Saturday, 23 July 2011
Thursday, 21 July 2011
die down by election day and that the Federal Liberals would remain in Opposition. We all know how that turned out - the Federal NDP formed the Official Opposition for the first time in the party's history and Canadian politics may very well be realigned for years to come.
Nevertheless, I still think I'm warranted in being pessimistic about the Manitoba NDP's chances. While getting an NHL team has temporarily spiked the Provincial NDP's poll numbers, this'll fizzle down by election day. Given the recent escalation in gang activity, the Tories will make hay with the crude yet effective tactic of painting the NDP as "soft on crime"*. Given the distorting First Past the Post system (which increased the NDP's majority in the legislature in 2007 despite a decline in their popular vote) I suspect the PCs will get a manufactured majority as blue Liberals switch over to McFadyen, not unlike what happened federally in Ontario.
This will, of course, be bad news for the province as McFadyen fully buys into this "deficit needs to be eliminated NOW" mantra. Austerity measures will be enacted and consumer demand will fall like leaves in fall.
*Ironically, the PCs may have a point. The Manitoba NDP hasn't dealt with social inequality in this province nearly enough, so of course social problems (like criminal activities) will be on the rise. Even more ironically, however, is that the demand-killing, equality ignoring Tories make things worse.
Wednesday, 20 July 2011
Well, I've been reading the July 10, 2011 edition of Winnipeg's biggest tabloid, the Winnipeg Sun*. On good ol' page 11 we have an ever so enlightening Sun Comment, "Au revoir to vote subsidies". The basic premise is that slashing vote subsidies is an a-okay idea. The reason? As substantive as most things written in it's UK inspiration and namesake, it goes...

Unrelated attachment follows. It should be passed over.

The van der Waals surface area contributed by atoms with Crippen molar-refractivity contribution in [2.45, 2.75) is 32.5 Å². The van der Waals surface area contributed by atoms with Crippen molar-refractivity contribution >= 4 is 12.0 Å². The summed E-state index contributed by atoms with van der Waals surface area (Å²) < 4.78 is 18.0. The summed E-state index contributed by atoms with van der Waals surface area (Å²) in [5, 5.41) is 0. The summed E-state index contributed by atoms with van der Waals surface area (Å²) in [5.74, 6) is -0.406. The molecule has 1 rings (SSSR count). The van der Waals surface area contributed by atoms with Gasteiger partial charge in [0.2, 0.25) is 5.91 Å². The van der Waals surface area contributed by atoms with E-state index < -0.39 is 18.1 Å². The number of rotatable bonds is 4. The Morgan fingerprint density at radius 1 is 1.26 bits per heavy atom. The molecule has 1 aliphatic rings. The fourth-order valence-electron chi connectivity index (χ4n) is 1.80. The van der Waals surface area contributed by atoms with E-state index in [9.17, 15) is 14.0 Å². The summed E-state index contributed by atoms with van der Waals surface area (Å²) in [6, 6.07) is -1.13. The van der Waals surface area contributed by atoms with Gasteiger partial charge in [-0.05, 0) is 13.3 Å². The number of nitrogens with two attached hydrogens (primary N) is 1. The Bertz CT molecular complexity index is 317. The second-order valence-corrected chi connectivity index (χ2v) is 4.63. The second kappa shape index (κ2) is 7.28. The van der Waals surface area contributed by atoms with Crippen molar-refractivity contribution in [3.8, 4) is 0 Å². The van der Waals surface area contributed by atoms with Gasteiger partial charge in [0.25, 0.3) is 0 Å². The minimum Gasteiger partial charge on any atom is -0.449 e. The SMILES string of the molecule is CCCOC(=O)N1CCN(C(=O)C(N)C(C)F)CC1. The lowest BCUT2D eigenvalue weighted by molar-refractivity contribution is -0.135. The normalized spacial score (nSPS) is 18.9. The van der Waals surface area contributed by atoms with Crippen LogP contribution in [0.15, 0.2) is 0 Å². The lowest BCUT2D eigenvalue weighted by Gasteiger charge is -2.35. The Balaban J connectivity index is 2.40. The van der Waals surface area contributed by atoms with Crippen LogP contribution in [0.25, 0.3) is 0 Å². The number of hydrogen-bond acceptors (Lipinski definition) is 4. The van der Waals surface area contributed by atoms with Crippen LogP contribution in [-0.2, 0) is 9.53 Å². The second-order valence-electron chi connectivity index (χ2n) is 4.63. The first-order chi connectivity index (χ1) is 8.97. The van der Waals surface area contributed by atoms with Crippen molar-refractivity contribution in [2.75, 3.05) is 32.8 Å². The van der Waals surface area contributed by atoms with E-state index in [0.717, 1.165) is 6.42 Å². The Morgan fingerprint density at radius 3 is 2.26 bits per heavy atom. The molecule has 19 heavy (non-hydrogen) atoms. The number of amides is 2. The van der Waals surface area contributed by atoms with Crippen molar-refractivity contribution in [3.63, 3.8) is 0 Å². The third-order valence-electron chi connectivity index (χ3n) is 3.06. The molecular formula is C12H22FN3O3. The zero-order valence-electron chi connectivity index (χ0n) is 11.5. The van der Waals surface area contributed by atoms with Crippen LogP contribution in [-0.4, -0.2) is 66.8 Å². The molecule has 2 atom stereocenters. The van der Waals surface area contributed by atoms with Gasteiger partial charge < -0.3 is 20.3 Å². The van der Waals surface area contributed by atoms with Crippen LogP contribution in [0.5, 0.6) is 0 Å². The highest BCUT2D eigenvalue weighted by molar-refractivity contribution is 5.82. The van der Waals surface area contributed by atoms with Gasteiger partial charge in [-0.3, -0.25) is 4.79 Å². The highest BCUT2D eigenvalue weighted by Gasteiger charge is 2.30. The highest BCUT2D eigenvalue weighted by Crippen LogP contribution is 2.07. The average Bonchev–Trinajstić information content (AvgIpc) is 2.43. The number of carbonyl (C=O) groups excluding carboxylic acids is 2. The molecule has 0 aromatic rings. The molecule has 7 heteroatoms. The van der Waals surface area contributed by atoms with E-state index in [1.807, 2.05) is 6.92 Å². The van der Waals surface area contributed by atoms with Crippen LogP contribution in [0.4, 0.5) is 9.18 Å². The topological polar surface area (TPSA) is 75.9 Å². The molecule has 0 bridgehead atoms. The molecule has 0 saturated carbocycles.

As we argued here a year ago, and it was obviously clearly heard by the Harper Conservatives, the voter subsidy had to end the moment the Tories secured their majority.Because public financing of campaigns aided a party many Canadians don't like, that proves it's a bad idea. That's it.
And now it will end, by 2015.
The BQ's final quarterly cheque under the old scheme of $2-per-vote, and the last payment from the 2008 federal election, totalled $703,364.
That's a lot of cash to hand to traitors.
However, if it had to rely on party donations from the separatist faithful, as it soon will, the Bloc would have died out years ago.
There's a few other lovely insinuations. The BQ is an incompetent fundraising entity and their supporters are stingy. What isn't dealt with is how working class much of the BQ's base was and, as such, how they were less likely to have the deep pockets of Harper's country club Conservative networks.
Which gets to the real problem. Parties base their policies to cater towards those who own them. In Canada, where votes directly lead to money, parties cater their policies more towards voters (a cap on contributions to parties also helps)**. With this connection severed, parties will become more distant from most voters and instead concentrate on a narrower slice of fundraising networks filled with upper middle class and affluent donors. This may be a dream come true for Harper's country club Conservatives, but it's a disaster that'll leave Canada's working class in the dust, politically speaking***.
As Thomas Ferguson would say (while describing the utterly dysfunctional state of American politics):
Fundamentally, the problem of money and politics is very simple: campaigning is costly, much more costly than classical democratic theory has acknowledged. Some way has to be found to pay for it. We may take it as an axiom that those who pay for the campaign will control it. So the choices boil down to just two: either we all pay a little, through public financing of campaigns, or a relative handful of the super-rich end up controlling the system because they pay for the campaign.While a lower cap how on much parties can use during campaigns broadens influence, so that even middle class donors can have considerable sway, the problem still exists in Canada and will worsen thanks to Harper's destructive move, cheerlead by that trash tabloid known as the Sun.
*I read a complimentary copy; it'd really pain me to support that paper directly.
**Mind you, this system realy never completely overwhelmed the deep-pocketed donor pull. Throughout the 1990s the Liberal Party was still quite centre-right, with it's massive austerity program.
***Though a similar, perversely deep-pocket dominated system left America's working class in the dust financially as well.
Sunday, 10 July 2011
I am a bit concerned over what this NHL euphoria will do to personal debt in Winnipeg, though. A lot of Winnipeggers want to support the team and live through the full experience by buying paraphernalia, concessions, and the like. While only 2.4% of Winnipeg's population will be at any given game*, this audience won't be exactly the same people at each game.
On a brighter note, Winnipeg still is in a better economic state than it was in the 1990s. So, hopefully, a broad swath of Winnipeg can support their NHL team without going too deep in debt.
*The MTS Centre Seating Capacity is 15,015. Winnipeg's population is 633,451.
(15,015/633,451)*100 = 2.4